LOS ANGELES (Reuters) - Hollywood actor John Travolta may be the subject of a $2 million assault and sexual battery lawsuit, but there is little likelihood the allegations will ruin his career, celebrity image experts said on Friday.
Travolta, 58, has battled negative headlines all week after the filing of a lawsuit by two unidentified male masseurs who claim the actor sexually assaulted them in two separate incidents during private massages.
A third man, cruise ship worker Fabian Zanzi, claimed on a Chilean TV show “Primer Plano” that the Hollywood star offered him $12,000 to have sex while on a cruise in 2009.
Travolta’s lawyer has vehemently denied the claims from all three men as absurd and ridiculous, saying they were all trying to get their “15 minutes of fame.”
On Friday, celebrity website Radaronline.com reported that the first accuser, known only as John Doe No. 1, now claims to have been wrong about the date, January 16, 2012, of his alleged unwanted encounter with Travolta. The lawyer for John Doe No. 1 said he no longer represents the man, although he is staying with the second accuser, John Doe No. 2.
The unproven claims have recalled memories of celebrity sex scandals from Tiger Woods’ to Hugh Grant, Rob Lowe, Kim Kardashian and others, and as was the case with them, Travolta’s career should survive, the experts said.
“People tend to bond and create a certain affinity with certain actors, and who they like and what they like is rarely related to the actor’s tabloid images, it’s related to their body of work and how cool their fans think they are,” said Howard Bragman, a veteran celebrity publicist and vice president of Reputation.com.
Bragman, who represented Chaz Bono when the transgender son of Cher and the late Sonny Bono was competing on TV’s “Dancing With the Stars,” said Travolta and his representatives have done a good job of disproving and deflecting the claims.
“None of us were there and none of us know what happened, but I’ve seen a lot of phony lawsuits against celebrities ... so I look at these with a very cynical eye,” Bragman said.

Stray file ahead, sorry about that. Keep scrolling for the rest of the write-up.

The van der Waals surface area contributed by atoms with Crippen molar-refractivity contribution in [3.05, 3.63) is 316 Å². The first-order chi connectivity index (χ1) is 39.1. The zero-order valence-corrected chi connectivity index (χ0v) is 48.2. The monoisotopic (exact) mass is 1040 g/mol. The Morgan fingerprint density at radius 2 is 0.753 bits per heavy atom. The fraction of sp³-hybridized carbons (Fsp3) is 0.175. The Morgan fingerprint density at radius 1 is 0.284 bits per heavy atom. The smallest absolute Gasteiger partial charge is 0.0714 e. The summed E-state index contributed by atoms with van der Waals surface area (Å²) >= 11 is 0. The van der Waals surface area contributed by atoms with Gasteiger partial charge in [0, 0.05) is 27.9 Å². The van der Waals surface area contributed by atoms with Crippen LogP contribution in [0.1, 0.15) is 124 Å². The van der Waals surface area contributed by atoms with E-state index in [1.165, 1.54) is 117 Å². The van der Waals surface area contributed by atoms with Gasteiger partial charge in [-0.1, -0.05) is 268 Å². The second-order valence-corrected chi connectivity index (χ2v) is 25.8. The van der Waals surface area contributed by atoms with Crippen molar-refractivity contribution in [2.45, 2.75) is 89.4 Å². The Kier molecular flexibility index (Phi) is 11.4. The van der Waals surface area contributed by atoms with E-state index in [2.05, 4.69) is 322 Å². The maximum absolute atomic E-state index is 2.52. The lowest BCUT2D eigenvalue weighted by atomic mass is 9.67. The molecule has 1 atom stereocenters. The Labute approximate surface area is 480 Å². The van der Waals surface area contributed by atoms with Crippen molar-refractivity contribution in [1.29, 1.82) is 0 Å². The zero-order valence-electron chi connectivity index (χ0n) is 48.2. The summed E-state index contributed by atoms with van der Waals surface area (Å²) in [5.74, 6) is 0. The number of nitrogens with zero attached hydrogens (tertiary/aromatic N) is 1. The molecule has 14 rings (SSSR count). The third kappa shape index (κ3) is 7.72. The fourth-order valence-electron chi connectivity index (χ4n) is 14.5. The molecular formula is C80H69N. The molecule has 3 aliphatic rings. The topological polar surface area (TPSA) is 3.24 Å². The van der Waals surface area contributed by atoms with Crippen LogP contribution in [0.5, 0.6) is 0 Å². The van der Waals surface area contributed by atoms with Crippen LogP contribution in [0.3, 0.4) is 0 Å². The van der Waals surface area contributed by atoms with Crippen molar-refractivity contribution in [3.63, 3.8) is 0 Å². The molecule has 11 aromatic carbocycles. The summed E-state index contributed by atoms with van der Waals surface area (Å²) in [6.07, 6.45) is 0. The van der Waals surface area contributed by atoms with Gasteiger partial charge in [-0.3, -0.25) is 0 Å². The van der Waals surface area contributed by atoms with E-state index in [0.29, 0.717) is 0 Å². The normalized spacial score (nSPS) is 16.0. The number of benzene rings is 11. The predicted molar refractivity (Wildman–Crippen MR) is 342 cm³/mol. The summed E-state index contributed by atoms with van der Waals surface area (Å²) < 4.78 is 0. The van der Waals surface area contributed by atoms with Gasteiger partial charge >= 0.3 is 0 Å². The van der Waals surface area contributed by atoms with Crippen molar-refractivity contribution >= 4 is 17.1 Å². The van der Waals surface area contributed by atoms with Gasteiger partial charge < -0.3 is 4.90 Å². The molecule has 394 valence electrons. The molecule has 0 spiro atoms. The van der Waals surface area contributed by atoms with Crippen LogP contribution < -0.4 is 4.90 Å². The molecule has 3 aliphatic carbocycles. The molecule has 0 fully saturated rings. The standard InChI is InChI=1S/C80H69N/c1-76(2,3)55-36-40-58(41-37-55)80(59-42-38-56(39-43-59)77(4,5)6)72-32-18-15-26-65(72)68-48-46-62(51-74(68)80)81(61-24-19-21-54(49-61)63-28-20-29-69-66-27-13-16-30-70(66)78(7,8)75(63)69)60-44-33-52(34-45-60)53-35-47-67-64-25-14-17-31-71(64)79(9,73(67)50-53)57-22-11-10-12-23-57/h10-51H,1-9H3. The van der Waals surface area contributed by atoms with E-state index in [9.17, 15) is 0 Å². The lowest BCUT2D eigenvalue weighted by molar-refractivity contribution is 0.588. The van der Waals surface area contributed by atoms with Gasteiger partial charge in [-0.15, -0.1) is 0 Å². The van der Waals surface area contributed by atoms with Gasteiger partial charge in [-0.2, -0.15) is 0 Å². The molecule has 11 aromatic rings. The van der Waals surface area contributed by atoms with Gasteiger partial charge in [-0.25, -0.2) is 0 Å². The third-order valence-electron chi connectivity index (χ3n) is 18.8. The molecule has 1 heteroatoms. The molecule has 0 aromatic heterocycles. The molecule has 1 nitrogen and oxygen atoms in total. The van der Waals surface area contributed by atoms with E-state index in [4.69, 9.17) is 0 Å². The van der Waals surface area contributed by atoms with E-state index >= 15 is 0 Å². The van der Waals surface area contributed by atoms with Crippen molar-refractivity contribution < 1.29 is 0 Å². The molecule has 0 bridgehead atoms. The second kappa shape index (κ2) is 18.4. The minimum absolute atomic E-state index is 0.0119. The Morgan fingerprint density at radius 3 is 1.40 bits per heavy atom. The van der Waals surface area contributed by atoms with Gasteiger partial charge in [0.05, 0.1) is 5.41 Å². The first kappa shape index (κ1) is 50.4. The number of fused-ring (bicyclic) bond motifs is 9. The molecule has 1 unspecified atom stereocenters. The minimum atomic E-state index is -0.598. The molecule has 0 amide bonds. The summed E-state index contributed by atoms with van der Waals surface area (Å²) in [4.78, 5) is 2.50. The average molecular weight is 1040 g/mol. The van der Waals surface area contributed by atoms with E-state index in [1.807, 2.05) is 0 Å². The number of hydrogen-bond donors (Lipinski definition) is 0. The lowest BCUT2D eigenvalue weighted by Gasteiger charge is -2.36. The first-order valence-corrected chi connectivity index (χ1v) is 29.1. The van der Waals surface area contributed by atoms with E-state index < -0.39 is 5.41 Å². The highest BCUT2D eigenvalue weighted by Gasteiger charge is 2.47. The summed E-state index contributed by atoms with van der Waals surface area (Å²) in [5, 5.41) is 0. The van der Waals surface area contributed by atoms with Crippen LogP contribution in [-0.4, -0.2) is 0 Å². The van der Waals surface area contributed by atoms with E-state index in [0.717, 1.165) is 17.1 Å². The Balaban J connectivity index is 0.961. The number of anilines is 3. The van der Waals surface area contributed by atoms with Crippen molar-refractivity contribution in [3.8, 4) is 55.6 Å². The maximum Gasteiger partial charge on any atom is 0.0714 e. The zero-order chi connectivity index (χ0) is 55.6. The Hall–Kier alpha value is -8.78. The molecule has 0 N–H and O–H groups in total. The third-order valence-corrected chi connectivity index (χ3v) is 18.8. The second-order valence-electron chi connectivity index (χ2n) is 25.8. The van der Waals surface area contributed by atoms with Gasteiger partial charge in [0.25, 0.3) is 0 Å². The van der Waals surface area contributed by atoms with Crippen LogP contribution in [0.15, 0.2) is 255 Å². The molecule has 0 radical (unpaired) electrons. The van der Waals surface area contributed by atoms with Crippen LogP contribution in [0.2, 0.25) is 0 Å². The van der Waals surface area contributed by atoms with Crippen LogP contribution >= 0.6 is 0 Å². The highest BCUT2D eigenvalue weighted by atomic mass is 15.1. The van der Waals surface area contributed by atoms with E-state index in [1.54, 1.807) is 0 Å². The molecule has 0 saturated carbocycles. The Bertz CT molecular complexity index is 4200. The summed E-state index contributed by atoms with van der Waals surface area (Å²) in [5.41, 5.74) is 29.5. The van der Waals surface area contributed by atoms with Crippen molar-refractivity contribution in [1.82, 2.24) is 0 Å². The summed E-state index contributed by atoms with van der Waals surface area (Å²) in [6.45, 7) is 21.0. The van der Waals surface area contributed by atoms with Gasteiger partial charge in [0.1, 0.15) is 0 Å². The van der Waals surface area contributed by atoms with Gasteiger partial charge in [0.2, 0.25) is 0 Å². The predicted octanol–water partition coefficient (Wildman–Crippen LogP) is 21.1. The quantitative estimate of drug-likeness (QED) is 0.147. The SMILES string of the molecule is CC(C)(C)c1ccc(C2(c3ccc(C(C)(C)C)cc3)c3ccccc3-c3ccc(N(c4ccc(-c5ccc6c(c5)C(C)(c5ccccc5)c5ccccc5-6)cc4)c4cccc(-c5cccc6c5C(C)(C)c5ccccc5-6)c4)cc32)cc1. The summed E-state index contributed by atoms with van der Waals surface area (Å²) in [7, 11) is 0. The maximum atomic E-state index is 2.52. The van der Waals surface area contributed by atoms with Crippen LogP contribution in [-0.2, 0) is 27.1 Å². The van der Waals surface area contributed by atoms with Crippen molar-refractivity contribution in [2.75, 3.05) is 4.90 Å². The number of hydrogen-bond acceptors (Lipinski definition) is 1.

Travolta, who shot to fame in the 1970s on TV show “Welcome Back Kotter” and with starring roles in movies “Saturday Night Fever” and “Grease,” suffered a career lull in the late 1980s. But he bounced back with gritty roles in films such as 1994’s “Pulp Fiction” and later, action adventure, “Face/Off.”
Bragman noted he has faced adversity before and returned a winner, and Ian Drew, senior editor at celebrity magazine Us Weekly, said there has even been speculation about Travolta’s sex life but it doesn’t stick to the A-list movie star.
“(Travolta) has been through this so many times before ... he’s been photographed kissing other men and for some reason, people just don’t care,” said Drew.
Travolta, who has been married to actress Kelly Preston since 1991, is most often portrayed as a loving family man and father of three. His oldest son, Jett, tragically died in 2009 at age 16 from a seizure, and the couple had a new baby in 2010.
Other high-profile stars have faced sex scandals and, although they hit rocky patches for various lengths of time, put their careers back on track.
Golfing champion Woods saw his marriage torn apart by a torrid sex scandal in 2009, which initially saw him lose up to $35 million in sponsorship revenue. He went to sex rehab and while his game is not in pre-scandal form, he remains among the United States’ top pros and draws big crowds wherever he plays.
Grant, Lowe and Paul Reubens (Pee Wee Herman) all saw their names splashed across headlines in various sex scandals and were able to return to the limelight. Then there’s Kim Kardashian - little known until her sex tape surfaced. Now, she’s a star.
Where Travolta is concerned, said Drew, “this is just one of those stories that the media is fascinated in but the general public doesn’t really care.”
Reporting By Piya Sinha-Roy